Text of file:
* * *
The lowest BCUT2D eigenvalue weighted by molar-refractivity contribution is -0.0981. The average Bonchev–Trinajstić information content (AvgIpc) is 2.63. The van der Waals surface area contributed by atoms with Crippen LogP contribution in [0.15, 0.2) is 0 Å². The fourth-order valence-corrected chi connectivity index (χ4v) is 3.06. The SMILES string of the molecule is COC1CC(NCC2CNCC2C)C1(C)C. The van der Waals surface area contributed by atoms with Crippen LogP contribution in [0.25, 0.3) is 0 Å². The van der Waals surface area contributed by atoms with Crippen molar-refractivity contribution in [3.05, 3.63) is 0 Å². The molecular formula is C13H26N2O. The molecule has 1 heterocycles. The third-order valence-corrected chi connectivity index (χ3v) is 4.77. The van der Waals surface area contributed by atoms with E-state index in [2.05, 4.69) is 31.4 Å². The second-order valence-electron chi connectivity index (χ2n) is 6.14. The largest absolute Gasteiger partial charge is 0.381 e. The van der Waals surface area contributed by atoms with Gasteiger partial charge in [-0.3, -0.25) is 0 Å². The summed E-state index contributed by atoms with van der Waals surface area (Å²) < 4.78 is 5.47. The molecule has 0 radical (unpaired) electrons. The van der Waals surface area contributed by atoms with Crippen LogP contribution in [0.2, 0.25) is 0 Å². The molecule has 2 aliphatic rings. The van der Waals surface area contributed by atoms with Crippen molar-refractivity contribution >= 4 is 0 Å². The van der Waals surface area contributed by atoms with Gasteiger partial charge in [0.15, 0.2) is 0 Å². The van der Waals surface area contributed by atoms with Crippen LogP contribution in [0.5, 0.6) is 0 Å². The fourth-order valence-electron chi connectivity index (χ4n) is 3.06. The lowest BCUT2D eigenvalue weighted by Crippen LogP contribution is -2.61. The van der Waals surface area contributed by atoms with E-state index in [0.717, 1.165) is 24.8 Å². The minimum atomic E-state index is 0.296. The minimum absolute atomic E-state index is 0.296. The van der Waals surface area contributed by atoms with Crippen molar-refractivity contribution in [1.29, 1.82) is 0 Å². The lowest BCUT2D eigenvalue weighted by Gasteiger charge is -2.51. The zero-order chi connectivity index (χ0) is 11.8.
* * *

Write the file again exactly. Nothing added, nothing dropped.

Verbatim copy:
The lowest BCUT2D eigenvalue weighted by molar-refractivity contribution is -0.0981. The average Bonchev–Trinajstić information content (AvgIpc) is 2.63. The van der Waals surface area contributed by atoms with Crippen LogP contribution in [0.15, 0.2) is 0 Å². The fourth-order valence-corrected chi connectivity index (χ4v) is 3.06. The SMILES string of the molecule is COC1CC(NCC2CNCC2C)C1(C)C. The van der Waals surface area contributed by atoms with Crippen LogP contribution in [0.25, 0.3) is 0 Å². The van der Waals surface area contributed by atoms with Crippen molar-refractivity contribution in [3.05, 3.63) is 0 Å². The molecular formula is C13H26N2O. The molecule has 1 heterocycles. The third-order valence-corrected chi connectivity index (χ3v) is 4.77. The van der Waals surface area contributed by atoms with E-state index in [2.05, 4.69) is 31.4 Å². The second-order valence-electron chi connectivity index (χ2n) is 6.14. The largest absolute Gasteiger partial charge is 0.381 e. The van der Waals surface area contributed by atoms with Gasteiger partial charge in [-0.3, -0.25) is 0 Å². The summed E-state index contributed by atoms with van der Waals surface area (Å²) < 4.78 is 5.47. The molecule has 0 radical (unpaired) electrons. The van der Waals surface area contributed by atoms with Crippen LogP contribution in [0.2, 0.25) is 0 Å². The molecule has 2 aliphatic rings. The van der Waals surface area contributed by atoms with Crippen molar-refractivity contribution >= 4 is 0 Å². The van der Waals surface area contributed by atoms with Gasteiger partial charge in [0.15, 0.2) is 0 Å². The van der Waals surface area contributed by atoms with Crippen LogP contribution in [0.5, 0.6) is 0 Å². The fourth-order valence-electron chi connectivity index (χ4n) is 3.06. The lowest BCUT2D eigenvalue weighted by Crippen LogP contribution is -2.61. The van der Waals surface area contributed by atoms with E-state index in [0.717, 1.165) is 24.8 Å². The minimum atomic E-state index is 0.296. The minimum absolute atomic E-state index is 0.296. The van der Waals surface area contributed by atoms with Crippen molar-refractivity contribution in [1.29, 1.82) is 0 Å². The lowest BCUT2D eigenvalue weighted by Gasteiger charge is -2.51. The zero-order chi connectivity index (χ0) is 11.8.